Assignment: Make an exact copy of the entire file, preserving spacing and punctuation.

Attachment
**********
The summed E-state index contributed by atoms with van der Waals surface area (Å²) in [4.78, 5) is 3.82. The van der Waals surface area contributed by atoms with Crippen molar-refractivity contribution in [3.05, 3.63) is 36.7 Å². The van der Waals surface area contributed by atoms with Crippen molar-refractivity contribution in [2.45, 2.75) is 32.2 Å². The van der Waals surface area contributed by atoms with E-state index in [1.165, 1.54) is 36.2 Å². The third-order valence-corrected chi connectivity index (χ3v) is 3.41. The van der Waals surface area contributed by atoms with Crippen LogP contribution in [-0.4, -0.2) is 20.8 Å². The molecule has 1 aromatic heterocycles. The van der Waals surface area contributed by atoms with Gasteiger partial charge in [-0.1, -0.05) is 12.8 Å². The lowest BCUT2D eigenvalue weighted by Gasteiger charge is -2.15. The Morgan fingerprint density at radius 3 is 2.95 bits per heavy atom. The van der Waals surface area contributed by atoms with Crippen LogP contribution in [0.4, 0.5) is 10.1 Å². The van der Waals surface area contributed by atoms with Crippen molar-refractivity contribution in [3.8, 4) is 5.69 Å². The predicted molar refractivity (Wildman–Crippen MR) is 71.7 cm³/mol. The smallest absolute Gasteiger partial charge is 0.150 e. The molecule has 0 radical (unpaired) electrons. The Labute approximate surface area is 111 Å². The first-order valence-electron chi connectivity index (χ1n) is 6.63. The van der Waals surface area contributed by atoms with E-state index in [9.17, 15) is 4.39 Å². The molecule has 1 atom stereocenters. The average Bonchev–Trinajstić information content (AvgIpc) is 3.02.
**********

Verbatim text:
The summed E-state index contributed by atoms with van der Waals surface area (Å²) in [4.78, 5) is 3.82. The van der Waals surface area contributed by atoms with Crippen molar-refractivity contribution in [3.05, 3.63) is 36.7 Å². The van der Waals surface area contributed by atoms with Crippen molar-refractivity contribution in [2.45, 2.75) is 32.2 Å². The van der Waals surface area contributed by atoms with E-state index in [1.165, 1.54) is 36.2 Å². The third-order valence-corrected chi connectivity index (χ3v) is 3.41. The van der Waals surface area contributed by atoms with Crippen LogP contribution in [-0.4, -0.2) is 20.8 Å². The molecule has 1 aromatic heterocycles. The van der Waals surface area contributed by atoms with Gasteiger partial charge in [-0.1, -0.05) is 12.8 Å². The lowest BCUT2D eigenvalue weighted by Gasteiger charge is -2.15. The Morgan fingerprint density at radius 3 is 2.95 bits per heavy atom. The van der Waals surface area contributed by atoms with Crippen LogP contribution in [0.4, 0.5) is 10.1 Å². The van der Waals surface area contributed by atoms with Crippen molar-refractivity contribution in [3.8, 4) is 5.69 Å². The predicted molar refractivity (Wildman–Crippen MR) is 71.7 cm³/mol. The smallest absolute Gasteiger partial charge is 0.150 e. The molecule has 0 radical (unpaired) electrons. The Labute approximate surface area is 111 Å². The first-order valence-electron chi connectivity index (χ1n) is 6.63. The van der Waals surface area contributed by atoms with E-state index in [9.17, 15) is 4.39 Å². The molecule has 1 atom stereocenters. The average Bonchev–Trinajstić information content (AvgIpc) is 3.02.